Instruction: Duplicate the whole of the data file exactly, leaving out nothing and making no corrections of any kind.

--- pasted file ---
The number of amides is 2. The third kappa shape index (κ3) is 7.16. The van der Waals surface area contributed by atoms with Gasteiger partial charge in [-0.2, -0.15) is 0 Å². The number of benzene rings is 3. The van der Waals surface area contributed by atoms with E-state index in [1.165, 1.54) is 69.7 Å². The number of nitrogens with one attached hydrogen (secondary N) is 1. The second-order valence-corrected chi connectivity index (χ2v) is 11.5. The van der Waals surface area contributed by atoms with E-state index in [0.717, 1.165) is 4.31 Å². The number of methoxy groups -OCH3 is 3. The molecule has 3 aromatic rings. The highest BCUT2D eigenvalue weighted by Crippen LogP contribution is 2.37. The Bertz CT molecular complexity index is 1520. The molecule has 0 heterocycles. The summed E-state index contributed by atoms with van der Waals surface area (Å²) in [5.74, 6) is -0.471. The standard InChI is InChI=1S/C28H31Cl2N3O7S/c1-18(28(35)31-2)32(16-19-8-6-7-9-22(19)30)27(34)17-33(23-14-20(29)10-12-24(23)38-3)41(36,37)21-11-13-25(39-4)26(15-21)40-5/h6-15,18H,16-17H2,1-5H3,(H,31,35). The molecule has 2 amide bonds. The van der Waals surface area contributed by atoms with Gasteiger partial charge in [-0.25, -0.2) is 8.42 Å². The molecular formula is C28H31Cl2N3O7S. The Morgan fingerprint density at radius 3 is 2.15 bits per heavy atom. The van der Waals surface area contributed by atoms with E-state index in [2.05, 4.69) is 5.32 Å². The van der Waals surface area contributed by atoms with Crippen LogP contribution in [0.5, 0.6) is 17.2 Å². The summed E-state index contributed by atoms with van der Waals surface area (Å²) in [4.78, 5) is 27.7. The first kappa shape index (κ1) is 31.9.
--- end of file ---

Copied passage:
The number of amides is 2. The third kappa shape index (κ3) is 7.16. The van der Waals surface area contributed by atoms with Gasteiger partial charge in [-0.2, -0.15) is 0 Å². The number of benzene rings is 3. The van der Waals surface area contributed by atoms with E-state index in [1.165, 1.54) is 69.7 Å². The number of nitrogens with one attached hydrogen (secondary N) is 1. The second-order valence-corrected chi connectivity index (χ2v) is 11.5. The van der Waals surface area contributed by atoms with E-state index in [0.717, 1.165) is 4.31 Å². The number of methoxy groups -OCH3 is 3. The molecule has 3 aromatic rings. The highest BCUT2D eigenvalue weighted by Crippen LogP contribution is 2.37. The Bertz CT molecular complexity index is 1520. The molecule has 0 heterocycles. The summed E-state index contributed by atoms with van der Waals surface area (Å²) in [5.74, 6) is -0.471. The standard InChI is InChI=1S/C28H31Cl2N3O7S/c1-18(28(35)31-2)32(16-19-8-6-7-9-22(19)30)27(34)17-33(23-14-20(29)10-12-24(23)38-3)41(36,37)21-11-13-25(39-4)26(15-21)40-5/h6-15,18H,16-17H2,1-5H3,(H,31,35). The molecule has 2 amide bonds. The van der Waals surface area contributed by atoms with Gasteiger partial charge in [-0.25, -0.2) is 8.42 Å². The molecular formula is C28H31Cl2N3O7S. The Morgan fingerprint density at radius 3 is 2.15 bits per heavy atom. The van der Waals surface area contributed by atoms with E-state index in [2.05, 4.69) is 5.32 Å². The van der Waals surface area contributed by atoms with Crippen LogP contribution in [0.5, 0.6) is 17.2 Å². The summed E-state index contributed by atoms with van der Waals surface area (Å²) in [4.78, 5) is 27.7. The first kappa shape index (κ1) is 31.9.